White Clay Dough Ornaments made with baking soda, cornstarch and water…
We’ve made white clay dough ornaments before here in my dacyare, but do you think I can find any photos so share with you? It was before I started blogging, so I suspect those pics are buried somewhere in the depths of one of my Facebook pages. Anyway, it’s been a few years, so I figured it was time we did another homemade clay project, and this time we’d share it with you!
Recipe for White Clay Dough:
This particular white clay dough is really easy to make. It’s The Imagination Tree’s Recipe for White Clay. It takes only two ingredients: baking soda and cornstarch (known as corn flour in the UK). It’s easy to make, and it dries snow-white, making it perfect for these simple tree ornaments.
What to do if your dough is too wet?
If you happen to add a little too much water, as I did (that happens when you’re cooking with 4 kids), simply toss a little extra baking soda on the counter top and knead it into your dough until it feels right.
Tools for making white clay ornaments:
We had an awesome activity set up here last week. It was a Play Dough Christmas Cookie Decorating Station. It was a huge hit with the hooligans. Because the consistency of this clay is very similar to that of play dough, we simply borrowed some tools from our Playdough activity tray, and we grabbed our beads and craft jewels for some bling.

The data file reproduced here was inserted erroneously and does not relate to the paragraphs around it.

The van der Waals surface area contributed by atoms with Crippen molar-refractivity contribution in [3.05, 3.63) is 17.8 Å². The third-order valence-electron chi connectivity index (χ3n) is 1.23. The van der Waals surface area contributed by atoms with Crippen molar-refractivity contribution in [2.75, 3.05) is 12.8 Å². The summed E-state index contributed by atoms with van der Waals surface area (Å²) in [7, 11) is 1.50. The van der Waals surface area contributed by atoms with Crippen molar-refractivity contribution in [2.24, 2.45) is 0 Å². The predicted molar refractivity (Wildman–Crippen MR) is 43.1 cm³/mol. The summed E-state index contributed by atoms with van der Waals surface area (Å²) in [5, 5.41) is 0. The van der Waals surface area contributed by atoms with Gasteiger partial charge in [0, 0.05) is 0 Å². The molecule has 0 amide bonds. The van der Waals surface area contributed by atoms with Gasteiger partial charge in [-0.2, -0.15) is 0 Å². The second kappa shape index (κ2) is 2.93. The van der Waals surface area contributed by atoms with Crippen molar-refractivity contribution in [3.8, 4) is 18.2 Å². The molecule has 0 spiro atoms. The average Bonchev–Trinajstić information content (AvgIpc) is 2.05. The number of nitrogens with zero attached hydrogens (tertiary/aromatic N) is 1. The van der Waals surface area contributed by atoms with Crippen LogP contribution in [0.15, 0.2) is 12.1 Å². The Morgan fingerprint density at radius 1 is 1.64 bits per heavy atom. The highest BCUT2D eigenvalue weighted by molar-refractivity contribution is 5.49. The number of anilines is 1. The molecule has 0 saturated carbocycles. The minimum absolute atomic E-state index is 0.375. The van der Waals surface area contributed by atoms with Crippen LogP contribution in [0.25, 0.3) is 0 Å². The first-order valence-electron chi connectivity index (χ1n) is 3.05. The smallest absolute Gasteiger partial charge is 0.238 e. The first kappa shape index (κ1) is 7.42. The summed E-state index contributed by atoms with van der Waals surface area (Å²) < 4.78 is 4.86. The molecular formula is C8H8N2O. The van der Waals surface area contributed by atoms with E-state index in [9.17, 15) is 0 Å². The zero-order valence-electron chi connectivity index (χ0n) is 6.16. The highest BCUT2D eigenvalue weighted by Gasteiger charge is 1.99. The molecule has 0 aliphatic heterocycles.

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- flexible cutting mats (as a work surface)
- Christmas cookie cutters
- toy rolling pins
- pony beads
- craft jewels
- drinking straw
- cord or ribbon for hanging
Making your ornaments:
Roll your dough about 1/4 inch thick, and use a cookie cutter to shape your ornament. A drinking straw is an easy way to make a hole in a dough ornament.
Decorating your ornaments:
Gently press your beads and jewels into your clay. Deep enough to embed the bead or gem, but not so hard that it goes through the other side.
The younger hooligans enjoyed making “worms” and “balls” before getting down to business. The older girls however, were all about cutting and decorating.
Drying your clay ornaments:
Transfer your ornaments to a cookie sheet and allow them to dry fully before hanging them on your tree. You can place them in the oven set on low heat for a couple of hours. We just leave ours sitting by the fire overnight.
When they’re completely dry, add your ribbon or cord, and hang on your Christmas tree!
Pretty aren’t they?
Other ways to decorate your white clay dough ornaments:
The ornaments we made are very basic. To jazz them up a bit, you could glitter or paint your ornaments, or press them onto a patterned surface for an embossed effect.
To see ALL of our easy and inexpensive Christmas crafts and activities for kids, be sure to check out my Hooligans Xmas Pinboard!
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